Archives for posts with tag: festivals

Popular Music: Famous Israeli Songs in Israel and Around the World
Xulan Zhang


Through this presentation, we’ll explore topic of how certain Israeli songs become famous worldwide and the preserve and transformation of performance form, context and people’s interpretation of these songs when they went “globalized”.  And try to answer the question: Is the music a universal  language or a mirror that reflects the difference between different cultures?

Case 1:  Donna Donna

Origin: Yiddish theater song written in the time of Nazi

Performance form: a duo of a man and a woman, choral with the orchestral accompaniment

Became popular when American country music singer Joan Baez performed it in English with guitar.

Represented spirit of freedom in Israel during the WWII.

Became a worldwide symbolic song for people who are pursuing freedom.

Case 2: Hallelujah

Origin: sung by the Israeli band Hakol Over Habibi for 1978’s Eurovision’s competition

Became popular when it was performed by Gali Atari and Milk & Honey song in 1979 and won the competition for Israel as the hosting country

Performance form: alternate among 1 female voice and 3 male voices

The song roused the national pride in successfully winning and hosting Eurovision Competition.

Case 3: Diva

Origin: sung by Dana International, an Israeli transsexual singer

Performance form: It was originally only performed in the form of singing on the competition but later on was added the dancing part

Became highly popular after Dana International performed this song in Eurovision 1998.

But in its own country, Dana International’s big success triggered controversy.

Conclusion: Through these three different cases, I see music’s role both as a universal language that connects people from different culture and a mirror that reflects cultural gap.



  1. Regev, Motti and Edwin Seroussi , Popular Music and National Culture in Israel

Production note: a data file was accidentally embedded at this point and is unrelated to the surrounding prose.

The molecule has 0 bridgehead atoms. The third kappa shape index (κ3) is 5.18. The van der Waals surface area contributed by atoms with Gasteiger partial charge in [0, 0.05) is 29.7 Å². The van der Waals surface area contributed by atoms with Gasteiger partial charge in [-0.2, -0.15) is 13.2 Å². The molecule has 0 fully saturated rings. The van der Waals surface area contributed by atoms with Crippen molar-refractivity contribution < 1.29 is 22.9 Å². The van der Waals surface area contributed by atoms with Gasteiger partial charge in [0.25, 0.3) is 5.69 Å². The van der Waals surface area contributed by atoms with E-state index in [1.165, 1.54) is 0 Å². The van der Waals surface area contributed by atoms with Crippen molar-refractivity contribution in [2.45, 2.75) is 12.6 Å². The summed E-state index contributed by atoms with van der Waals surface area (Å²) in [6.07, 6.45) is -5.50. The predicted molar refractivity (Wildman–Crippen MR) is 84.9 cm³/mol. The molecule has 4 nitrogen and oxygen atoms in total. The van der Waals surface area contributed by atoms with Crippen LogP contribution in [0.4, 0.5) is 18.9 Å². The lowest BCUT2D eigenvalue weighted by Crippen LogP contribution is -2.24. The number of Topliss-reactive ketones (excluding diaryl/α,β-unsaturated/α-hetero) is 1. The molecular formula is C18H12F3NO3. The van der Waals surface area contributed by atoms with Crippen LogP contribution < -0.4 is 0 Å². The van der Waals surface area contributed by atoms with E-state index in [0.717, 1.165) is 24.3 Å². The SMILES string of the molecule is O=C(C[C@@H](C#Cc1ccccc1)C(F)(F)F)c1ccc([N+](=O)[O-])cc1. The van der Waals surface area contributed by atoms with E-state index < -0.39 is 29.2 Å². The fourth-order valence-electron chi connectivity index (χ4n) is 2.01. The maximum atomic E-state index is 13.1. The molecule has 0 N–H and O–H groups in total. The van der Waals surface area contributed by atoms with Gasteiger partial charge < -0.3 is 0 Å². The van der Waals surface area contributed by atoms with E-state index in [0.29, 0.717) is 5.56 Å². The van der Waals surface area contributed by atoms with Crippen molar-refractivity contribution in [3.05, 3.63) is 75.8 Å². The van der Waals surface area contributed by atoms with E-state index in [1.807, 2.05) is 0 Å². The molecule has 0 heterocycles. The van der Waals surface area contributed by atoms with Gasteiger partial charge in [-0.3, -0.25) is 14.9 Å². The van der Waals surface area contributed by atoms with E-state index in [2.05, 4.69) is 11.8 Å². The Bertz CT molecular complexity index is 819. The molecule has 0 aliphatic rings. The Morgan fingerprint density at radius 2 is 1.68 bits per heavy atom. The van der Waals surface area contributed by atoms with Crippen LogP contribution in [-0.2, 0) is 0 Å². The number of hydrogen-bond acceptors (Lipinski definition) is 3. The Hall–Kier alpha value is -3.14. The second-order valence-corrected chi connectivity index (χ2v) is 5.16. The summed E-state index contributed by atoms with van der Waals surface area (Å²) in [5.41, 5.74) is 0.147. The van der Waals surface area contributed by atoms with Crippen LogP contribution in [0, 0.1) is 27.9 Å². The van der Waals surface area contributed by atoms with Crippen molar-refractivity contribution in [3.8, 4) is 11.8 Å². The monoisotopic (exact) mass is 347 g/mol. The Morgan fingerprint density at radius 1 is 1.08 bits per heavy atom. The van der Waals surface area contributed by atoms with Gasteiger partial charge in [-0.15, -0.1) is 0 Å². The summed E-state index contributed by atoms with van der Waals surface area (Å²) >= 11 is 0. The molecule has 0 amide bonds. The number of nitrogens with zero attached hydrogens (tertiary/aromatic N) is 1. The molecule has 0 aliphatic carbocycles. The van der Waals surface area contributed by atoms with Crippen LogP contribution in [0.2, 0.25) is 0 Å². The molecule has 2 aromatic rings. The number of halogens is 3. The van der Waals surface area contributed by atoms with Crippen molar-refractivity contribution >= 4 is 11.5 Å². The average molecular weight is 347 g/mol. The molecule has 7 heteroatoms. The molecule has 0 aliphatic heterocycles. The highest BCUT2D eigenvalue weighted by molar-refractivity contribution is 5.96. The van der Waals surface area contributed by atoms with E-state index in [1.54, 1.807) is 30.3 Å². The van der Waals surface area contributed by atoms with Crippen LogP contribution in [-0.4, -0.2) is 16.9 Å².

The Festival della Canzone Italiana (Festival of Italian [Popular] Song), organized in the coastal city of Sanremo by RAI, Italy’s broadcasting authority, since 1951, served as a model for the festival ha-zemer ha-yisraeli (Festival of Israeli Song), organized by the Israel Broadcasting Authority since 1960.

On the musical relations between Italy and Israel, you can read Crossing the Sea of Songs, by Francesco Spagnolo, here.

View this document on Scribd

Dear Class,

As we discussed at the beginning of the Semester (and as indicated in our Class Syllabus), this Fall we are taking advantage of the fact that our class time coincides with a major Jewish Festival, Sukkot (Hebrew for “booths” or “tabernacles”). The festival lasts for seven days, followed, on the eight day, by shemini ‘atzeret (Hebrew for “eighth [day] of closing [assembly]) and simchat torah (Hebrew for “rejoicing of the Torah,” when the yearly cycle of reading the Hebrew Bible in the synagogue begins anew).

The Hebrew calendar is “lunisolar,”that is, based on the lunar cycle, but also integrated with the solar cycle. Therefore, Jewish holidays always fall during the same season each year, but not always on the same date of the Gregorian calendar. This year, the first day of Sukkot falls on Thursday, September 19, and shemini ‘atzeret falls on Thursday, September 26.

This presents us with the chance to make two field trips to local (Berkeley) synagogues on these dates (or on days immediately following them, if that is more convenient). Since at this point of the semester we are learning about the different Jewish musical traditions in the Diaspora, and about how sounds can define the identity of a group, everyone in the class is required to visit two different synagogues, and reflect on the similarities and the differences presented by each one. This will be a unique chance to experience and reflect upon one of the cultures we are studying in class by observing some of its manifestations in situ, and to further our understanding of fieldwork dynamics.

Below I am detailing how the field trips can take place. Please read the whole message, and register for the field trips. If the instructions are not clear, ask questions during lecture time on Tuesday (September 17). If the trips present a challenge of any sort, promptly inform me by email (ASAP).

All the best,

PS: Try clicking on the links above. If you are off Campus and you can read the corresponding entries in the Encyclopaedia Judaica, it means you’ve successfully configured your access to UCB’s electronic resources… Otherwise, read here. (If you are reading this post and do not have UC Berkeley or other academic credentials, the links may not work at all… Sorry about that!).

ASSIGNMENT / FIELD TRIPSVisit two (2) synagogues during the two weeks of the Sukkot Festival

1. Consult the list of Jewish congregations in Berkeley